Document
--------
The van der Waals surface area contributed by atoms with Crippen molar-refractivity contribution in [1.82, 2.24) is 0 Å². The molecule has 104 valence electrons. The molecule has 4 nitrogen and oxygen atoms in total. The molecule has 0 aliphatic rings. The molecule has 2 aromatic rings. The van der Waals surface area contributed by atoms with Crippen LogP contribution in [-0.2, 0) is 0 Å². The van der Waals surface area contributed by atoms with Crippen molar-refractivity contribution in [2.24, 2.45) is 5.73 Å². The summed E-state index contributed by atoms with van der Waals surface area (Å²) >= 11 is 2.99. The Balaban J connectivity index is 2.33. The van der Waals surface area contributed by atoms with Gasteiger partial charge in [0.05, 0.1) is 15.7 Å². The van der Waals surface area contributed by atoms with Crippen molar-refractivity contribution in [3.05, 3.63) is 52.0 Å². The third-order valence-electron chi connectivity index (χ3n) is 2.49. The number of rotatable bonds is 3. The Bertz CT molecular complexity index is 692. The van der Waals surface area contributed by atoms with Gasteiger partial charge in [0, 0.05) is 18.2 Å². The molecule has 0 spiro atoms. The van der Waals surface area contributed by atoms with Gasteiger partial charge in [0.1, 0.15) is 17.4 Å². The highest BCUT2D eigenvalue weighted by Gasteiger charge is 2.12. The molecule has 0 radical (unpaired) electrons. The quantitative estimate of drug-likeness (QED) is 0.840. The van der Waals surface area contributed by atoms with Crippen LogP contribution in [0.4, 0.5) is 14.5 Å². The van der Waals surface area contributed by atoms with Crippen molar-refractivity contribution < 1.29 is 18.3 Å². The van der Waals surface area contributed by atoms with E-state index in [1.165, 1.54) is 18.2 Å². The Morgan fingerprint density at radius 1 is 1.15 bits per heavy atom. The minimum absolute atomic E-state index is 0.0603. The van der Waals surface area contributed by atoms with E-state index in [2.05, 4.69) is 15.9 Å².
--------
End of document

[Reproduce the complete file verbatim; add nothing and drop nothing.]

The van der Waals surface area contributed by atoms with Crippen molar-refractivity contribution in [1.82, 2.24) is 0 Å². The molecule has 104 valence electrons. The molecule has 4 nitrogen and oxygen atoms in total. The molecule has 0 aliphatic rings. The molecule has 2 aromatic rings. The van der Waals surface area contributed by atoms with Crippen LogP contribution in [-0.2, 0) is 0 Å². The van der Waals surface area contributed by atoms with Crippen molar-refractivity contribution in [2.24, 2.45) is 5.73 Å². The summed E-state index contributed by atoms with van der Waals surface area (Å²) >= 11 is 2.99. The Balaban J connectivity index is 2.33. The van der Waals surface area contributed by atoms with Gasteiger partial charge in [0.05, 0.1) is 15.7 Å². The van der Waals surface area contributed by atoms with Crippen molar-refractivity contribution in [3.05, 3.63) is 52.0 Å². The third-order valence-electron chi connectivity index (χ3n) is 2.49. The number of rotatable bonds is 3. The Bertz CT molecular complexity index is 692. The van der Waals surface area contributed by atoms with Gasteiger partial charge in [0, 0.05) is 18.2 Å². The molecule has 0 spiro atoms. The van der Waals surface area contributed by atoms with Gasteiger partial charge in [0.1, 0.15) is 17.4 Å². The highest BCUT2D eigenvalue weighted by Gasteiger charge is 2.12. The molecule has 0 radical (unpaired) electrons. The quantitative estimate of drug-likeness (QED) is 0.840. The van der Waals surface area contributed by atoms with Crippen LogP contribution in [0.4, 0.5) is 14.5 Å². The van der Waals surface area contributed by atoms with Crippen molar-refractivity contribution < 1.29 is 18.3 Å². The van der Waals surface area contributed by atoms with E-state index in [1.165, 1.54) is 18.2 Å². The Morgan fingerprint density at radius 1 is 1.15 bits per heavy atom. The minimum absolute atomic E-state index is 0.0603. The van der Waals surface area contributed by atoms with E-state index in [2.05, 4.69) is 15.9 Å².